Little has changed, because little can in the system as currently constructed. A system that militarizes the police and keeps incarceration running at world-historically unprecedented scale is maintained by a system of wildly perverse political and financial incentives. The US Census Bureau counts incarcerated people as residents of the district in which they are incarcerated — providing extra political representation and thus, a political incentive for party elites (and even some voters) to build and maintain prisons. What’s worse is that the prison-industrial complex is a $182 billion industry. The vast majority of funding goes to public employees and corrections agencies and is supervised by public elected officials. Hefty profits go to shareholders of the companies that provide materials and services to the captive population — shareholders whom no one elects.

Stewardship of police militarization and mass incarceration policies are managed across red, blue, and purple states, by actors from both parties at all levels of government. State violence has no opposition party.

There is, of course, a theoretical way to avoid the worst violence: a formal political process that is both in word and in fact able to respond to legitimate claims made upon it. All people of conscience and principle should want and demand this opportunity. What’s required for that are institutional and incentive structures that make effective formal protest possible. But for decades, US political structures have developed in ways that render this immeasurably difficult, if not impossible.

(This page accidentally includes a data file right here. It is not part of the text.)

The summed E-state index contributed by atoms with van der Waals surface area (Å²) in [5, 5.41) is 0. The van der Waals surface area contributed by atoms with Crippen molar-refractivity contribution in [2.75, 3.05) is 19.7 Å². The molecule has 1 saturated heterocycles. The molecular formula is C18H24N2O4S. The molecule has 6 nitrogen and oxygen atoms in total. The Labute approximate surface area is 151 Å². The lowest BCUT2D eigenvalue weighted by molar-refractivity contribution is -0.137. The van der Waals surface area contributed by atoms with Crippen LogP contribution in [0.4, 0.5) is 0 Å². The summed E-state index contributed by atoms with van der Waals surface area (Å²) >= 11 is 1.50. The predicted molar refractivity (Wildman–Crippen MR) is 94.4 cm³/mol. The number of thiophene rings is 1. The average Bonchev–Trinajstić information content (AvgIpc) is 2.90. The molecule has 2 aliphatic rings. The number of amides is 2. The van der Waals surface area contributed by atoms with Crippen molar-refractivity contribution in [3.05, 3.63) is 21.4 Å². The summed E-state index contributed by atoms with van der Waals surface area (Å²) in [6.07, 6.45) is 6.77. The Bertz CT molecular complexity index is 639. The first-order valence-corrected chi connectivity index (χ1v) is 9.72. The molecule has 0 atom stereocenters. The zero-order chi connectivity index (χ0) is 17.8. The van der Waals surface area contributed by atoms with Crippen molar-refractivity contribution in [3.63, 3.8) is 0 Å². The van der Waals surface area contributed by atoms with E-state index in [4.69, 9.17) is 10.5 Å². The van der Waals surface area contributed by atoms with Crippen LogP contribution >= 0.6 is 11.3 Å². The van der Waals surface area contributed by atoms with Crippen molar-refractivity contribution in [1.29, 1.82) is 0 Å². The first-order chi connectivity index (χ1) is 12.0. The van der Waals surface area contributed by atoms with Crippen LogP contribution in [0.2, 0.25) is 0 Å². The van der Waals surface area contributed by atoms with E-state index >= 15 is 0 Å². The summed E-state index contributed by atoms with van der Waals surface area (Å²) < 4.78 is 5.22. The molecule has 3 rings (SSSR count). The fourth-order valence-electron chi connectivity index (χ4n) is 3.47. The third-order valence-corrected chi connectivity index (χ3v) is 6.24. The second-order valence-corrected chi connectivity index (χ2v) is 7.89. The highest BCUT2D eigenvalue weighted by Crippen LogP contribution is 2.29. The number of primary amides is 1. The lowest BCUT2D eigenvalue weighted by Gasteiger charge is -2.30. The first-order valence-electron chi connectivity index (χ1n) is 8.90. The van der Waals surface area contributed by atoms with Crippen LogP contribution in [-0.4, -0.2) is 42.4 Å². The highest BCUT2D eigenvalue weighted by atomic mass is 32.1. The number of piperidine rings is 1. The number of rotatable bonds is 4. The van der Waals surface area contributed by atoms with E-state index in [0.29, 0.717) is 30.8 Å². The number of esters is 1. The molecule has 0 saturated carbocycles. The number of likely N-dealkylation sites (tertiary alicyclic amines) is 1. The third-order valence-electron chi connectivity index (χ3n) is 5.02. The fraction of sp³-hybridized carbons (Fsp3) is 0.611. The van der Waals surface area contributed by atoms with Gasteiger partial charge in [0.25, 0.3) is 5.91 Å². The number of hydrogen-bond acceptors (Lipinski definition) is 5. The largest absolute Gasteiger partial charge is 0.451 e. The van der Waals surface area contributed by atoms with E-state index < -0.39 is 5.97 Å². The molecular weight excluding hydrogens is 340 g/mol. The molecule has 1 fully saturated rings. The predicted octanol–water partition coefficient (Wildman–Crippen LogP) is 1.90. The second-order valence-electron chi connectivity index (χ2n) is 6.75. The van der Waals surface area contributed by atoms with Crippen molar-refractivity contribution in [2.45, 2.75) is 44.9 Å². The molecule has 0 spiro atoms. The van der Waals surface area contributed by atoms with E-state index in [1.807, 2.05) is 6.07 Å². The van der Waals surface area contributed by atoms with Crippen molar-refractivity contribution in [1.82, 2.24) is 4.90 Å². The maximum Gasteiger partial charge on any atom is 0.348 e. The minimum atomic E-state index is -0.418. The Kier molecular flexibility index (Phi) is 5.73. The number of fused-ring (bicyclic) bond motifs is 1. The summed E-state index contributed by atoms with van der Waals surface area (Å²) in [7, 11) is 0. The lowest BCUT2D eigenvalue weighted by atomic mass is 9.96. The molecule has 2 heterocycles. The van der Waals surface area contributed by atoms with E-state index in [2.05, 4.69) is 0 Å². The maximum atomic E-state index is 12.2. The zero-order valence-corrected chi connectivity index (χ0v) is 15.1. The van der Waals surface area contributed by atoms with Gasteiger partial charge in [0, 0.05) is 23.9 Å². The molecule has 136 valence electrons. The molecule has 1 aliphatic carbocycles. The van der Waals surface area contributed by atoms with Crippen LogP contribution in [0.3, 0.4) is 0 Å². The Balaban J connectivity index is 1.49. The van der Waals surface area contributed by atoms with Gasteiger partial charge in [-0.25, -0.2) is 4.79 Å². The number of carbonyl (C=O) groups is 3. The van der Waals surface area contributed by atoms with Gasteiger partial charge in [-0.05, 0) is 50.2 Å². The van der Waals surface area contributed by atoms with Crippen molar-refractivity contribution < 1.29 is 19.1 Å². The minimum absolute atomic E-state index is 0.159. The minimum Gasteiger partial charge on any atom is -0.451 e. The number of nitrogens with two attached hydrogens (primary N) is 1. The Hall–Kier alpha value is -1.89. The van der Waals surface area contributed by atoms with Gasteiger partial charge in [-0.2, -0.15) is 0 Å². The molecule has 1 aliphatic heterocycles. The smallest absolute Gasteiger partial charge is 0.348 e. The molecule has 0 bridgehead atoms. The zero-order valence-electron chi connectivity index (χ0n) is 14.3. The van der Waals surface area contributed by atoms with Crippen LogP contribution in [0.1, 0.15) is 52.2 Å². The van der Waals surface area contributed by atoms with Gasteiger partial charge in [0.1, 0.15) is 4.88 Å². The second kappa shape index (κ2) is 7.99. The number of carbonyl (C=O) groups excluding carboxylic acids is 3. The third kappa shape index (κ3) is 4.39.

Unless and until this changes, the struggle for Black liberation will be no exception to the general rule: our politics inevitably involve violence. That rule is not created by marchers in the streets — whether they are marching “peacefully” or whether they are breaking windows. That rule is created and maintained by the reactionary solidarity of the federal government, mayors, state legislatures, and the corporations who spend billions of dollars a year lobbying them to push legislation, regulation, and enforcement patterns that align their interests. Under such conditions, violence is built-in to our political order.

What’s left to us to decide is simply which side we are on.

Olúfẹ́mi O. Táíwò is an Assistant Professor of Philosophy at Georgetown University, where he teaches courses in social/political philosophy and ethics.

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Olúfẹ́mi O. Táíwò

Written by

Up, Up with Liberation

Up, Up with Liberation is a digital collective dedicated to liberation through creative expression. Born out of a community of organizers pursuing justice for immigrants and communities of color in the DMV, we are nurturing a culture of resistance through storytelling.

Olúfẹ́mi O. Táíwò

Written by

Up, Up with Liberation

Up, Up with Liberation is a digital collective dedicated to liberation through creative expression. Born out of a community of organizers pursuing justice for immigrants and communities of color in the DMV, we are nurturing a culture of resistance through storytelling.